“NAFTA’s legacy of granting multinational corporations special rights to sue governments taking action to protect the environment lives on.”
The Canadian company behind the canceled Keystone XL pipeline filed a formal request for arbitration this week under the North American Free Trade Agreement to seek over $15 billion in economic damages over the Biden administration’s revocation of the cross-border oil project’s permit.
In its Monday filing, TC Energy criticizes the permit’s cancellation as “unfair and inequitable” and argues the U.S. government should pay damages for the “regulatory roller coaster” the company endured while seeking to build the pipeline.
Erin LeBlanc, a lecturer at the Smith School of Business in Kingston, Ont. told CBC News that amount represents “the largest claim for a Canadian organization against the U.S. government.”
The company said in a statement announcing its filing that it “has a responsibility to our shareholders to seek recovery of the losses incurred due to the permit revocation, which resulted in the termination of the project.”
The pipeline project, which would have transported tar sands from Alberta, Canada to the U.S. Gulf Coast, was first proposed in 2008. Following sustained grassroots pressure, the Obama administration ultimately rejected the pipeline—prompting a since-dropped NAFTA claim. That permit rejection was reversed by the fossil fuel-promoting Trump administration.
President Joe Biden then canceled the permit in his first hours in office—a move attributed to relentless Indigenous-led activism and heralded by climate groups as “a huge win for the health and safety of Americans and our planet.”
As such, the new filing is not surprising, author and water rights expert Maude Barlow noted in a Tuesday tweet. “This awful practice,” she added, referring to the ISDS mechanism, “was grandfathered in the old NAFTA.”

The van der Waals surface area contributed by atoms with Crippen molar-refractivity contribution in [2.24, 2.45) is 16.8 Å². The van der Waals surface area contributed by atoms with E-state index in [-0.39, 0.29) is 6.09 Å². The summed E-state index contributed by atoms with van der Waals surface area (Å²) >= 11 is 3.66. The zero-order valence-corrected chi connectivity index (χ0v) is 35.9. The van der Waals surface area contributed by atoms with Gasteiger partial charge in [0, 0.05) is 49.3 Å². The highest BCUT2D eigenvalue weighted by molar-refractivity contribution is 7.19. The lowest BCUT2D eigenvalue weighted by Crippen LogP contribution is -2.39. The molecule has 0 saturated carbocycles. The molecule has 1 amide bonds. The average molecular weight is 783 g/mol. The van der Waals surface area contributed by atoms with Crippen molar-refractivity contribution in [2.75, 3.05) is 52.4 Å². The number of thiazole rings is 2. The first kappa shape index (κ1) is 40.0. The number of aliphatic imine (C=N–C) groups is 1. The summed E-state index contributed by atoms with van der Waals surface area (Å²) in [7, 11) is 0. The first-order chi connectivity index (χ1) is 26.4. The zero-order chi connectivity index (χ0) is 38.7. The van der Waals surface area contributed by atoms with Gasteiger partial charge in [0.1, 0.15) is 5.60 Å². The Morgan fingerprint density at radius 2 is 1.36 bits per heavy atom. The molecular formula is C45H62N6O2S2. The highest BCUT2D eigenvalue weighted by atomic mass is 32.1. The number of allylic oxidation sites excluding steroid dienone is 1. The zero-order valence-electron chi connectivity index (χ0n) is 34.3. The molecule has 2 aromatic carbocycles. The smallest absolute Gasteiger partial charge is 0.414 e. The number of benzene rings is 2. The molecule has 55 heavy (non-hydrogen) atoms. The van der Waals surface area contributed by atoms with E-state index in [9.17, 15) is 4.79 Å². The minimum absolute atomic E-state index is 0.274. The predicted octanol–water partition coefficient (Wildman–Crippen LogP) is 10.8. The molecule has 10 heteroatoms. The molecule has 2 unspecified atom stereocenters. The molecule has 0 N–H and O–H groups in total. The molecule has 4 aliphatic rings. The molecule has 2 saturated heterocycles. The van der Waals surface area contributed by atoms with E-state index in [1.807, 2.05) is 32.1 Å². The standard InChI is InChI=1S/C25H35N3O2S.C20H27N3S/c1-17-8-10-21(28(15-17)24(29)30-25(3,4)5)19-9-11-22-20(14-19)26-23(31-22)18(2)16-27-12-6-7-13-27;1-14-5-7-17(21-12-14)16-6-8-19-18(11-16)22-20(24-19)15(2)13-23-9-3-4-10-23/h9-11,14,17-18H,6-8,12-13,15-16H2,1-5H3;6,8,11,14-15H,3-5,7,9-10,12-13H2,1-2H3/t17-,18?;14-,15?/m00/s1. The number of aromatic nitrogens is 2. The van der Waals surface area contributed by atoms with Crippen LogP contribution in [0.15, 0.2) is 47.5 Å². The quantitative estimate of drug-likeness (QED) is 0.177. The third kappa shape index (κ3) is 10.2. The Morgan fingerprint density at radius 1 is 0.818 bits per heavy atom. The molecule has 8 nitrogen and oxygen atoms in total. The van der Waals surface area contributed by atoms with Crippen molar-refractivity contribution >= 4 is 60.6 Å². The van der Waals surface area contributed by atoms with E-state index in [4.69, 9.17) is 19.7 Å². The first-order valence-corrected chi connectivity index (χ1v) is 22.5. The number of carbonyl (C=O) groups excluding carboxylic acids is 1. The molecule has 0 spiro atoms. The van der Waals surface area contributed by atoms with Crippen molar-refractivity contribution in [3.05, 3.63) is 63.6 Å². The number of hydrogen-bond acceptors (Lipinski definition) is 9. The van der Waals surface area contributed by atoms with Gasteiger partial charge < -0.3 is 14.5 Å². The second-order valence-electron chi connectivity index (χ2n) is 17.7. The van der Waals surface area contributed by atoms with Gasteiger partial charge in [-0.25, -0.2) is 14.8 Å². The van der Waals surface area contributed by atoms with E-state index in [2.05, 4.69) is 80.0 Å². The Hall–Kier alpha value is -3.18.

While the ISDS provision of NAFTA was “gutted” under the replacement U.S.-Mexico-Canada Agreement (USMCA), the company is making a “legacy” NAFTA claim. According to advocacy group Public Citizen, ISDS is “totally rigged” in favor of corporations.
As the group explains on its website:
Under ISDS, [a tribunal of three corporate lawyers] can order U.S. taxpayers to pay corporations unlimited sums of money, including for the loss of “expected future profits” that the corporation would have earned in the absence of the public policy it is attacking.
The multinational corporations only need to convince the lawyers that a law protecting public health or the environment violates their special “trade” agreement rights. The corporate lawyers’ decisions are not subject to appeal. And if a country does not pay, the corporation can seize a government’s assets—bank accounts, ships, airplanes—to extract the compensation ordered.
Addressing the TC Energy-U.S. government dispute, Bloomberg reported that “the tribunal cannot compel a country to change its laws over the matter nor force approval of the pipeline, but it could award damages for lost profits and costs incurred by the company.”
In a Tuesday tweet, Ben Lilliston, director of rural strategies and climate change at the Institute for Agriculture and Trade Policy, put TC Energy’s filing in the context of the planetary climate emergency.
“NAFTA’s legacy of granting multinational corporations special rights to sue governments taking action to protect the environment lives on,” he wrote. “Action on the climate crisis will require trade reforms, including killing these investor provisions.”